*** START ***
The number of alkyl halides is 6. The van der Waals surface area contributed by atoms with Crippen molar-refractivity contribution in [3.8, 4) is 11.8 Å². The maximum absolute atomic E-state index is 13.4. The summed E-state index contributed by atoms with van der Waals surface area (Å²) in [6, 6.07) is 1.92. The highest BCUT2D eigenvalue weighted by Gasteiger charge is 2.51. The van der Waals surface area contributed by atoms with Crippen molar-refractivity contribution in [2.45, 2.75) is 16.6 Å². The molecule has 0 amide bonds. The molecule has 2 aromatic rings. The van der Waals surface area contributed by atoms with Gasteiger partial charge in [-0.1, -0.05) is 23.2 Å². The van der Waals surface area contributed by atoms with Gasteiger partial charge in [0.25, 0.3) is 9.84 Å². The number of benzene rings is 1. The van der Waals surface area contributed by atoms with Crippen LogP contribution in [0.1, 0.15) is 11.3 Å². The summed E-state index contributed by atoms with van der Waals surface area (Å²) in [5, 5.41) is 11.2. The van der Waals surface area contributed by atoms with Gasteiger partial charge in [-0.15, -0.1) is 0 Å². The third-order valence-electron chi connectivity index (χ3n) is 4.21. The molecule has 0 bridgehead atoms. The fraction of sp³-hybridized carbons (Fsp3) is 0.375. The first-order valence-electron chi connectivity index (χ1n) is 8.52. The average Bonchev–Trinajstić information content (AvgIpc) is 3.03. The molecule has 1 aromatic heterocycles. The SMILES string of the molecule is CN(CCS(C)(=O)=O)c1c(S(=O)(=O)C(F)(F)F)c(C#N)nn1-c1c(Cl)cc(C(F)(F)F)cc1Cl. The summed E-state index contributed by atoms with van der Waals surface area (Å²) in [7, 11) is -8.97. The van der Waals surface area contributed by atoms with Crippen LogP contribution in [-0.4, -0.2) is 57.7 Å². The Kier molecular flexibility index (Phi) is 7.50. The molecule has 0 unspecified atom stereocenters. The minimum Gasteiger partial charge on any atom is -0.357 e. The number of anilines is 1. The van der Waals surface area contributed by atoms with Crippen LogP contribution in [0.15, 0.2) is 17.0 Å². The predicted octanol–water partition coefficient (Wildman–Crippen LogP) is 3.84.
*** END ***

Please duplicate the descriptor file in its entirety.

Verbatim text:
The number of alkyl halides is 6. The van der Waals surface area contributed by atoms with Crippen molar-refractivity contribution in [3.8, 4) is 11.8 Å². The maximum absolute atomic E-state index is 13.4. The summed E-state index contributed by atoms with van der Waals surface area (Å²) in [6, 6.07) is 1.92. The highest BCUT2D eigenvalue weighted by Gasteiger charge is 2.51. The van der Waals surface area contributed by atoms with Crippen molar-refractivity contribution in [2.45, 2.75) is 16.6 Å². The molecule has 0 amide bonds. The molecule has 2 aromatic rings. The van der Waals surface area contributed by atoms with Gasteiger partial charge in [-0.1, -0.05) is 23.2 Å². The van der Waals surface area contributed by atoms with Gasteiger partial charge in [0.25, 0.3) is 9.84 Å². The number of benzene rings is 1. The van der Waals surface area contributed by atoms with Crippen LogP contribution in [0.1, 0.15) is 11.3 Å². The summed E-state index contributed by atoms with van der Waals surface area (Å²) in [5, 5.41) is 11.2. The van der Waals surface area contributed by atoms with Gasteiger partial charge in [-0.15, -0.1) is 0 Å². The third-order valence-electron chi connectivity index (χ3n) is 4.21. The molecule has 0 bridgehead atoms. The fraction of sp³-hybridized carbons (Fsp3) is 0.375. The first-order valence-electron chi connectivity index (χ1n) is 8.52. The average Bonchev–Trinajstić information content (AvgIpc) is 3.03. The molecule has 1 aromatic heterocycles. The SMILES string of the molecule is CN(CCS(C)(=O)=O)c1c(S(=O)(=O)C(F)(F)F)c(C#N)nn1-c1c(Cl)cc(C(F)(F)F)cc1Cl. The summed E-state index contributed by atoms with van der Waals surface area (Å²) in [7, 11) is -8.97. The van der Waals surface area contributed by atoms with Crippen LogP contribution in [-0.4, -0.2) is 57.7 Å². The Kier molecular flexibility index (Phi) is 7.50. The molecule has 0 unspecified atom stereocenters. The minimum Gasteiger partial charge on any atom is -0.357 e. The number of anilines is 1. The van der Waals surface area contributed by atoms with Crippen LogP contribution in [0.15, 0.2) is 17.0 Å². The predicted octanol–water partition coefficient (Wildman–Crippen LogP) is 3.84.